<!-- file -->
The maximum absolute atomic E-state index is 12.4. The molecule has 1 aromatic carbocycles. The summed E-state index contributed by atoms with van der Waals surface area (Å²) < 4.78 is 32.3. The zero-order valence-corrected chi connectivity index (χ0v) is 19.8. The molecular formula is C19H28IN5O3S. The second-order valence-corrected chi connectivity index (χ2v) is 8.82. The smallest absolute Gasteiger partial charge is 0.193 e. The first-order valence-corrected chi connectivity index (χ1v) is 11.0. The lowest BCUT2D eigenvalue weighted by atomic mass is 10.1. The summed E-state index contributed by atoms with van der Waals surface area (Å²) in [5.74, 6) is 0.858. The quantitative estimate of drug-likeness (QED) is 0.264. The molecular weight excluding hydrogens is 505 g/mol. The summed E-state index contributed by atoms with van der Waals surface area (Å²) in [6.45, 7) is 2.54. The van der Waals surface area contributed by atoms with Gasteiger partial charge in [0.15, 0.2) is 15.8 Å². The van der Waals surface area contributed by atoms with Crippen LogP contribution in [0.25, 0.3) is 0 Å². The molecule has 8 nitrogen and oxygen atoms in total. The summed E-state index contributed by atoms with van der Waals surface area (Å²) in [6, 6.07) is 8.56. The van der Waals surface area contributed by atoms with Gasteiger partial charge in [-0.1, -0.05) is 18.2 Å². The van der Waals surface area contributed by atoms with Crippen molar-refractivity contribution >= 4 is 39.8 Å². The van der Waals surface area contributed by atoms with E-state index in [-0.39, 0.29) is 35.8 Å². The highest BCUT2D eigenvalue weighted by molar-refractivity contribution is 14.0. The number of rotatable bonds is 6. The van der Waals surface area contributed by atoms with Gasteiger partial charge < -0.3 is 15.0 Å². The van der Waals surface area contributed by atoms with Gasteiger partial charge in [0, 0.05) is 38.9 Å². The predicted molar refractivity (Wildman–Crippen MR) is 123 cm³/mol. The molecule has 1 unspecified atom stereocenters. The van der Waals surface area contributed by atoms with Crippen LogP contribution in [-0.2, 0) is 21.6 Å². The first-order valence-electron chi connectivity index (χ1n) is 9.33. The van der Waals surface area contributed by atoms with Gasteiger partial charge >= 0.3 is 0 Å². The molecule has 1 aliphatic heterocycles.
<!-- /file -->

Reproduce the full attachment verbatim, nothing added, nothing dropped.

The maximum absolute atomic E-state index is 12.4. The molecule has 1 aromatic carbocycles. The summed E-state index contributed by atoms with van der Waals surface area (Å²) < 4.78 is 32.3. The zero-order valence-corrected chi connectivity index (χ0v) is 19.8. The molecular formula is C19H28IN5O3S. The second-order valence-corrected chi connectivity index (χ2v) is 8.82. The smallest absolute Gasteiger partial charge is 0.193 e. The first-order valence-corrected chi connectivity index (χ1v) is 11.0. The lowest BCUT2D eigenvalue weighted by atomic mass is 10.1. The summed E-state index contributed by atoms with van der Waals surface area (Å²) in [5.74, 6) is 0.858. The quantitative estimate of drug-likeness (QED) is 0.264. The molecular weight excluding hydrogens is 505 g/mol. The summed E-state index contributed by atoms with van der Waals surface area (Å²) in [6.45, 7) is 2.54. The van der Waals surface area contributed by atoms with Gasteiger partial charge in [0.15, 0.2) is 15.8 Å². The van der Waals surface area contributed by atoms with Crippen LogP contribution in [0.25, 0.3) is 0 Å². The molecule has 8 nitrogen and oxygen atoms in total. The summed E-state index contributed by atoms with van der Waals surface area (Å²) in [6, 6.07) is 8.56. The van der Waals surface area contributed by atoms with Gasteiger partial charge in [-0.1, -0.05) is 18.2 Å². The van der Waals surface area contributed by atoms with Crippen molar-refractivity contribution >= 4 is 39.8 Å². The van der Waals surface area contributed by atoms with E-state index in [-0.39, 0.29) is 35.8 Å². The highest BCUT2D eigenvalue weighted by molar-refractivity contribution is 14.0. The number of rotatable bonds is 6. The van der Waals surface area contributed by atoms with Gasteiger partial charge < -0.3 is 15.0 Å². The van der Waals surface area contributed by atoms with Gasteiger partial charge in [0, 0.05) is 38.9 Å². The predicted molar refractivity (Wildman–Crippen MR) is 123 cm³/mol. The molecule has 1 unspecified atom stereocenters. The van der Waals surface area contributed by atoms with Crippen LogP contribution in [-0.2, 0) is 21.6 Å². The first-order valence-electron chi connectivity index (χ1n) is 9.33. The van der Waals surface area contributed by atoms with Gasteiger partial charge >= 0.3 is 0 Å². The molecule has 1 aliphatic heterocycles.